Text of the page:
For starters, the entire cryptocurrency space still has an air of distrust to it; blame the high-profile Silk Road drug market trial, or periodic hacks of bitcoin exchange sites, all of which stoke negative headlines. As one West Coast fintech attorney, who wishes to remain anonymous, tells Yahoo Finance, “I get clients all the time that say, ‘I want to take X and make it better by using cryptocurrency,’ and it’s always either a way to try to get around something illegal or it solves a problem that really didn’t exist.”

Keep in mind also that online gambling (or “iGaming”) is still illegal in most states in the US, even when the website taking a bet is based outside the US. But online gambling thrives outside America, and is a $46 billion market globally. DAO.Casino could face regulatory scrutiny in the US, even though the company would likely make the argument that it is just an Internet protocol, not the gambling operator.

Implementing randomness

As of January, nearly 25% of all smart contracts on Ethereum were game-related. That’s why DAO.Casino CEO Ilya Tarutov honed in on a gambling protocol. Traditional server-based online gambling sites don’t engender enough trust, he says, but using a decentralized network can add transparency.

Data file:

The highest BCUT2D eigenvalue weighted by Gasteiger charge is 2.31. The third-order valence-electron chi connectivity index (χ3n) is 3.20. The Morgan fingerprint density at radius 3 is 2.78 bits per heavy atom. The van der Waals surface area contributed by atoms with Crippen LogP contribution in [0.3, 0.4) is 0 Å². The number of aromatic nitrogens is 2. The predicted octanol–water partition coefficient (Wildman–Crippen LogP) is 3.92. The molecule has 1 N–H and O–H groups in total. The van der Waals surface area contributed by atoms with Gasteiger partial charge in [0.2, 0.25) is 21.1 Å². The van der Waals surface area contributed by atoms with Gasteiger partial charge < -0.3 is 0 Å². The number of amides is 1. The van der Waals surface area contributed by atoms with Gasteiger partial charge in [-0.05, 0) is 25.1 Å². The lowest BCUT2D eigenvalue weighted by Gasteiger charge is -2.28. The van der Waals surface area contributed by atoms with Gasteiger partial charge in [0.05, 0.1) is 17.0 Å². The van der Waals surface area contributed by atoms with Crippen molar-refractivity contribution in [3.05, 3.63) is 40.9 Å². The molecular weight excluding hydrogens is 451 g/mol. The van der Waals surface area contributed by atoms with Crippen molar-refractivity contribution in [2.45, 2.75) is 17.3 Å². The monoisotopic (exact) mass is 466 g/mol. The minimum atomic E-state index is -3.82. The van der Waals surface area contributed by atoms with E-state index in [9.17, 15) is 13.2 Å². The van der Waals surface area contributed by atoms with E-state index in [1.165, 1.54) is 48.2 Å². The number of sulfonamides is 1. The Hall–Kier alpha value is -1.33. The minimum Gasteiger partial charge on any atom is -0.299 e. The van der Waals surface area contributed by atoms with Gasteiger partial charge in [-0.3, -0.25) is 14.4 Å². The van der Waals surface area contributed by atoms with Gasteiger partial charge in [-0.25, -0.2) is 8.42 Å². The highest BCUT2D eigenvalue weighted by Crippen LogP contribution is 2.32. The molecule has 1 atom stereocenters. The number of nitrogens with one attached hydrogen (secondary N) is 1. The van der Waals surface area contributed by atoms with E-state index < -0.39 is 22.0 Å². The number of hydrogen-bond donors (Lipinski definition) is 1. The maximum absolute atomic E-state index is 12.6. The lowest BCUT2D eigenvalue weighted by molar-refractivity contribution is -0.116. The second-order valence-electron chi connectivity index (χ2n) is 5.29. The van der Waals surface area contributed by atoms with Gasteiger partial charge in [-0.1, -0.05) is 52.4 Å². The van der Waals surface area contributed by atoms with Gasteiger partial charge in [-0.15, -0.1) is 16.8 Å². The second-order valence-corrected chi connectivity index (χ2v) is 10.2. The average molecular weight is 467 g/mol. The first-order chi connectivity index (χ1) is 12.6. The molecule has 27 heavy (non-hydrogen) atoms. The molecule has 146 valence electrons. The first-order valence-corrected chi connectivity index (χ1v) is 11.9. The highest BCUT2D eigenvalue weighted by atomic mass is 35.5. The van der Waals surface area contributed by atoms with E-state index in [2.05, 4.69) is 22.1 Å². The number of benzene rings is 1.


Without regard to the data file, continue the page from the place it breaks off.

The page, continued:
Tarutov explained it to Coin Telegraph thusly: “Game outcomes are determined by equally unpredictable pseudorandom values, and anyone can audit this. Once the game software is audited and deployed, no one can fiddle with it and change it.”

To ensure fairness of games, DAO.Casino implements randomness through PRNGs (pseudorandom number generators), and incentivizes users who develop new games, fund the development of new games, operate casinos, and contribute random-number algorithms by rewarding them in BET tokens. The games built on DAO.Casino will operate in BET. (“Grossly simplified,” Tarutov explains, BET is a “security measure.”)

For now, DAO.Casino is in beta, and offers a simple dice game as an example of what it can do. More games are coming, Tarutov says, from online gambling operators ready to put their games on DAO.Casino’s testnet. In the next few days, the site will add a blackjack game.

You can register right now and you’ll get a free token to try these games. But their real purpose is to show developers, Tarutov says, “that it is possible to implement serverless and fast PRNG methods on Ethereum. It shows that there’s hope and direction. We’re confident that we can implement one more method before the end of this year which is suitable for multiplayer games. But this is just a start.”

Daniel Roberts closely covers bitcoin and blockchain at Yahoo Finance. Follow him on Twitter at @readDanwrite.